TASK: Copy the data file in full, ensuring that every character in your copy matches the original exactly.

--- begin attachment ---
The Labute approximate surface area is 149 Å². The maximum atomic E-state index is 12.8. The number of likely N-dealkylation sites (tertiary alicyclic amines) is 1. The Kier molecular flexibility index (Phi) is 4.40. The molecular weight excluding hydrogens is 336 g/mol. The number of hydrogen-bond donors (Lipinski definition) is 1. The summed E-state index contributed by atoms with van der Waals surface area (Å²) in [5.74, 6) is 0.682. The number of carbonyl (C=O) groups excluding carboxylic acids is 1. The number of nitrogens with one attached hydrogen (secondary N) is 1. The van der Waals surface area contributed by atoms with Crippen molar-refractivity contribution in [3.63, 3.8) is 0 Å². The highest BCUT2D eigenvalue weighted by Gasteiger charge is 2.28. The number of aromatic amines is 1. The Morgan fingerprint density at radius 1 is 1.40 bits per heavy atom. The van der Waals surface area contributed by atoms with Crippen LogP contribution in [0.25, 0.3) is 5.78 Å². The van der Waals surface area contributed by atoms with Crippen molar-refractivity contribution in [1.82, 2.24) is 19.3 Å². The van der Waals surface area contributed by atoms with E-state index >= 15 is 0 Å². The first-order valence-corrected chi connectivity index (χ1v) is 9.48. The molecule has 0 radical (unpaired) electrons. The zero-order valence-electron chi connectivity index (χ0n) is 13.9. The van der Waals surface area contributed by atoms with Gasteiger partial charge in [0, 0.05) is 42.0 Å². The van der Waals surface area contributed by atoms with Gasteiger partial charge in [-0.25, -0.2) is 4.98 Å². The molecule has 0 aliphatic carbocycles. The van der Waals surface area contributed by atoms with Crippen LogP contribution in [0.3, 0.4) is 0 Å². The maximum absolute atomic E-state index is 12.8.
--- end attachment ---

The Labute approximate surface area is 149 Å². The maximum atomic E-state index is 12.8. The number of likely N-dealkylation sites (tertiary alicyclic amines) is 1. The Kier molecular flexibility index (Phi) is 4.40. The molecular weight excluding hydrogens is 336 g/mol. The number of hydrogen-bond donors (Lipinski definition) is 1. The summed E-state index contributed by atoms with van der Waals surface area (Å²) in [5.74, 6) is 0.682. The number of carbonyl (C=O) groups excluding carboxylic acids is 1. The number of nitrogens with one attached hydrogen (secondary N) is 1. The van der Waals surface area contributed by atoms with Crippen molar-refractivity contribution in [3.63, 3.8) is 0 Å². The highest BCUT2D eigenvalue weighted by Gasteiger charge is 2.28. The number of aromatic amines is 1. The Morgan fingerprint density at radius 1 is 1.40 bits per heavy atom. The van der Waals surface area contributed by atoms with Crippen LogP contribution in [0.25, 0.3) is 5.78 Å². The van der Waals surface area contributed by atoms with Crippen molar-refractivity contribution in [1.82, 2.24) is 19.3 Å². The van der Waals surface area contributed by atoms with E-state index >= 15 is 0 Å². The first-order valence-corrected chi connectivity index (χ1v) is 9.48. The molecule has 0 radical (unpaired) electrons. The zero-order valence-electron chi connectivity index (χ0n) is 13.9. The van der Waals surface area contributed by atoms with Gasteiger partial charge in [0, 0.05) is 42.0 Å². The van der Waals surface area contributed by atoms with Gasteiger partial charge in [-0.25, -0.2) is 4.98 Å². The molecule has 0 aliphatic carbocycles. The van der Waals surface area contributed by atoms with Crippen LogP contribution in [0.3, 0.4) is 0 Å². The maximum absolute atomic E-state index is 12.8.